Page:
I love hearing stories about the beginnings of relationships. I especially like stories about how people met their spouses. Sometimes, they don't seem particularly special or romantic at the time. For example, a woman who used to work at my current company met her husband at an ESL Bible study. She was his teacher, and the first thing she ever said to him was, “You’re late!”

Stories like this just show how little we know about the future. So often we meet people who will have a huge effect on our lives, but we have no way of knowing it at the time.

But of course, relationships involving God are completely different. He knew everything that would happen in the history of the human race, which makes the first things He said to people especially interesting.

The first thing in the Bible that God said to a human is a blessing: “Be fruitful and multiply and fill the earth and subdue it and have dominion over the fish of the sea and over the birds of the heavens and over every living thing that moves on the earth” (Genesis 1:28). There’s a lot that could be said about this verse, but I want to focus on the kind of relationship it suggests. When God created people, He wanted them to experience an abundant, fruitful, successful life, which would involve enjoying and taking care of everything in the world.

The next thing he said was, “Behold, I have given you every plant yielding seed that is on the face of all the earth, and every tree with seed in its fruit. You shall have them for food” (Genesis 1:29). Again, this is God blessing people, giving them an abundance of delicious food and allowing them to enjoy creation. Although the Bible does not mention this specifically, I’d like to point out that this includes chocolate – truly proof that God had our best interests at heart!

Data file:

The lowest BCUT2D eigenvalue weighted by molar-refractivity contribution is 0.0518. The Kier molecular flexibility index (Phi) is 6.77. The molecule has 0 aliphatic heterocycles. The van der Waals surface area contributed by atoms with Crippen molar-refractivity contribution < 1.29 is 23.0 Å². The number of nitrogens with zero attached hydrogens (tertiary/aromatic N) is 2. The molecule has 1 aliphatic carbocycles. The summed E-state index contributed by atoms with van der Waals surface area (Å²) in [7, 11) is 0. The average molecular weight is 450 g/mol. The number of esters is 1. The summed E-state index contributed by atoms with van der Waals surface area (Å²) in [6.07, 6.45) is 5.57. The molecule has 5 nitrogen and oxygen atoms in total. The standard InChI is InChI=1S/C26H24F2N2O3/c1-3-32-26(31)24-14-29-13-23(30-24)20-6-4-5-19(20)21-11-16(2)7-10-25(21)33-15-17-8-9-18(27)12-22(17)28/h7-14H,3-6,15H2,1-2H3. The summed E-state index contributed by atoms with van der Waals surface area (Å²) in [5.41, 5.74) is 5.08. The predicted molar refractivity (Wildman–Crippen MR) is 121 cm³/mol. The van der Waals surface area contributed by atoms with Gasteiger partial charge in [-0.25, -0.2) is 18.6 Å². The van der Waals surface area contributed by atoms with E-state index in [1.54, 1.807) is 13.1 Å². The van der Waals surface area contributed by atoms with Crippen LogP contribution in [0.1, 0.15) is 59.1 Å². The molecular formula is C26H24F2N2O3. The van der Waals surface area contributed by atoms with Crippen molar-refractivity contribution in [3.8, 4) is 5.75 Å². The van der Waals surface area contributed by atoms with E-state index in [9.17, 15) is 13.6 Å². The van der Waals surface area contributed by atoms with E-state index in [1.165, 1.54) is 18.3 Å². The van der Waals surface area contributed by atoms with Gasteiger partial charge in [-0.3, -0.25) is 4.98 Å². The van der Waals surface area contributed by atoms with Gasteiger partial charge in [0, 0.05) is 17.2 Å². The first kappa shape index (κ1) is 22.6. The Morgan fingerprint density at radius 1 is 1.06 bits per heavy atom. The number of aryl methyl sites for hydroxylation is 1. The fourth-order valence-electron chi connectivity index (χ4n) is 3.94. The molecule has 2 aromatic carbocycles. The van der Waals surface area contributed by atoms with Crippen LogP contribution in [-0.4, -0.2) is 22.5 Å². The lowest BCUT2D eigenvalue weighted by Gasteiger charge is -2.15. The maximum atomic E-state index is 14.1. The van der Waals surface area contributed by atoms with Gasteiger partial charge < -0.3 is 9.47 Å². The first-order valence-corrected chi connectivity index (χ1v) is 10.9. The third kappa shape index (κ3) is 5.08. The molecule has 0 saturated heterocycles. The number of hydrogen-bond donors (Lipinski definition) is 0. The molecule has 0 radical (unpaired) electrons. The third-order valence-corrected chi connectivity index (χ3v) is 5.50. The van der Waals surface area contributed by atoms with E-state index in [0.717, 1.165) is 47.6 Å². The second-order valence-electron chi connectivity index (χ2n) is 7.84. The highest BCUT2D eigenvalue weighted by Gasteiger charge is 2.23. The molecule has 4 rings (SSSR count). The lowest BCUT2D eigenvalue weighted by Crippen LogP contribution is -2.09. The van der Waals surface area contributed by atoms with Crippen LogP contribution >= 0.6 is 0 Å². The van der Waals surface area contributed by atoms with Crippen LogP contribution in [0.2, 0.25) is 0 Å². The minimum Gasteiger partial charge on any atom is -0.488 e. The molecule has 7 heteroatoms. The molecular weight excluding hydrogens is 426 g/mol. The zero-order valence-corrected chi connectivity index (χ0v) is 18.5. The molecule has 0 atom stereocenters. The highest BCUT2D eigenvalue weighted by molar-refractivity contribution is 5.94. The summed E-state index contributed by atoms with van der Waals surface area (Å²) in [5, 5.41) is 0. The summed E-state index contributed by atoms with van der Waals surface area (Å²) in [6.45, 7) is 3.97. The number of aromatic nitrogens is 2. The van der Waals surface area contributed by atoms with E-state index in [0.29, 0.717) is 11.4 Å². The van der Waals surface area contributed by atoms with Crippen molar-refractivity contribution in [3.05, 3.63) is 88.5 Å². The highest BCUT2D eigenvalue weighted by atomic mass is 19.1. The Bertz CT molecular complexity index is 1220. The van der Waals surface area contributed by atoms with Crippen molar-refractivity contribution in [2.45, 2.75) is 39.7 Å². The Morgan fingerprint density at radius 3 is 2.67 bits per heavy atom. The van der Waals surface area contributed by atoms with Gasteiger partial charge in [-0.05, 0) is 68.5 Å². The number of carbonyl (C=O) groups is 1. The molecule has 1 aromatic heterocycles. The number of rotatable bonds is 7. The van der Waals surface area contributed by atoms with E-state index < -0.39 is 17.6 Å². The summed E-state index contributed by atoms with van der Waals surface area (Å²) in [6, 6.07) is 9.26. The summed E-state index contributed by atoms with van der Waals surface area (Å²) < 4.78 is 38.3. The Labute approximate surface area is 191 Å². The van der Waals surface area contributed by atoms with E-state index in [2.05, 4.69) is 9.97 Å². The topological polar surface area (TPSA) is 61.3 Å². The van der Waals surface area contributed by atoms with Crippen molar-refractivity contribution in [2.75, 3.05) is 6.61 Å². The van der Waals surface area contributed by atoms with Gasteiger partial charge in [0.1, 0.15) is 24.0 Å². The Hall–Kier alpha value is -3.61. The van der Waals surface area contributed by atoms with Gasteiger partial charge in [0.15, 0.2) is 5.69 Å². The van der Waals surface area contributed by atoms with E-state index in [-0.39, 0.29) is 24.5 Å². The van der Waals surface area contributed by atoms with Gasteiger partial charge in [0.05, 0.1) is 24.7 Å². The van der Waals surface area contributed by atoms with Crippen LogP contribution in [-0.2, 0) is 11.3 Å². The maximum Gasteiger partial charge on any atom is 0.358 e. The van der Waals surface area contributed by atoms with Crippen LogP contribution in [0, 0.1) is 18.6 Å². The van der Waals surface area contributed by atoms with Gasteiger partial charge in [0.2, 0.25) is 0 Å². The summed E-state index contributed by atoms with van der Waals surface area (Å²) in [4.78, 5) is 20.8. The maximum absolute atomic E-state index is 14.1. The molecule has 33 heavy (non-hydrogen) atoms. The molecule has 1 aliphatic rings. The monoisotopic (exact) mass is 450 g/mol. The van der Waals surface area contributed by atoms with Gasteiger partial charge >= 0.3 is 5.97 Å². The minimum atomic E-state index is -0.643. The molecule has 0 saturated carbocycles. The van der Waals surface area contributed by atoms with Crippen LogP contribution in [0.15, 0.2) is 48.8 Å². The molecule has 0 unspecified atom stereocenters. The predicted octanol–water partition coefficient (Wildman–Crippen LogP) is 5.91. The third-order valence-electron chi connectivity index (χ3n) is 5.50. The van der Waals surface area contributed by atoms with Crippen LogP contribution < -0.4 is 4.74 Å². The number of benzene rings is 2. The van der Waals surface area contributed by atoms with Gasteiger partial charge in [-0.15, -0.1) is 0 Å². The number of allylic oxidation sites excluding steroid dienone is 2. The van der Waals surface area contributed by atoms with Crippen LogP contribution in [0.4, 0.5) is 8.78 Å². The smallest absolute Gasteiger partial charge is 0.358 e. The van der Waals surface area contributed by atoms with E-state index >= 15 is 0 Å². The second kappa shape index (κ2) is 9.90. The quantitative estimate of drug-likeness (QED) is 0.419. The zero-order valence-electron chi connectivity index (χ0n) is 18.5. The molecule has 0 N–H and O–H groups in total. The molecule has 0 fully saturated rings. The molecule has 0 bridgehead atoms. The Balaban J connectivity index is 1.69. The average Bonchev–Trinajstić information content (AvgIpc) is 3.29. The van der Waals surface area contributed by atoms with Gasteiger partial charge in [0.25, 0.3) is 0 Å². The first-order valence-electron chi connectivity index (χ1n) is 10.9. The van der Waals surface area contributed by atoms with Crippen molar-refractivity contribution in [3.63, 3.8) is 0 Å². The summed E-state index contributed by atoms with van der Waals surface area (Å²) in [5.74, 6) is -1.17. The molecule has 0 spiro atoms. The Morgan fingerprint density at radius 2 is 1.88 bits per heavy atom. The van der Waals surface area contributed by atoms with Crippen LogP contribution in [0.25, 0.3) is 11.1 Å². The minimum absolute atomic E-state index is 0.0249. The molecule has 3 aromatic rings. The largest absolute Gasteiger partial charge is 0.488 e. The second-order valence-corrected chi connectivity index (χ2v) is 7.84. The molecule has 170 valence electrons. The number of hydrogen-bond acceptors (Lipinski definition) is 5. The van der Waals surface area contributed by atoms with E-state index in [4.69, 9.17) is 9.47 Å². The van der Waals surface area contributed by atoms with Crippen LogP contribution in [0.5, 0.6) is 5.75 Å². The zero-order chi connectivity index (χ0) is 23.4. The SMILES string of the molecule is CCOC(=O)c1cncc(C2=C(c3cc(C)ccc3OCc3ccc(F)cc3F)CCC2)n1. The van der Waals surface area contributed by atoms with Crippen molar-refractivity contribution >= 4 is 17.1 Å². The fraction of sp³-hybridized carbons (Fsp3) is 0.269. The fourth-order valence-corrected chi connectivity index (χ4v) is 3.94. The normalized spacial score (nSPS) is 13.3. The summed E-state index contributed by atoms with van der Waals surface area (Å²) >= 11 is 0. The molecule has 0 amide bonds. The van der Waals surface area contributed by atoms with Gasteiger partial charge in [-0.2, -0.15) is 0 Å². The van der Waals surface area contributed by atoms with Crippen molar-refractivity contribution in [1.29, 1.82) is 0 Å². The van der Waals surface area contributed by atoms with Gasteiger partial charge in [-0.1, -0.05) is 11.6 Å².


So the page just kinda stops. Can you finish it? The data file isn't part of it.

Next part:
The creation account in Genesis 2 focuses more specifically on God’s creation of human beings, and the first recorded words in this account are very similar: “You may surely eat of every tree in the garden …” (Genesis 2:16). Yes, God goes on to give one exception to this sweeping statement, but the main point is still that Adam has an abundance of food – food he didn’t work to grow, because it was right there.

To me, this is a reminder of how central grace is in God’s relationship with us. We Christians tend to think of grace in terms of God’s forgiveness for sin. But any gift that we do not deserve or earn is also grace. Here, God gives grace by blessing people and showering them with gifts before the people have done anything at all.

So unlike the stories of human relationships, the story of God’s relationship with humanity is the same from beginning to end. God has always related to people on the basis of grace, giving generously long before people start serving Him. And God’s grace will continue to be the source of all our blessings even into eternity. In the words of John Newton, “’Tis grace that brought me safe thus far, and grace will lead me home.”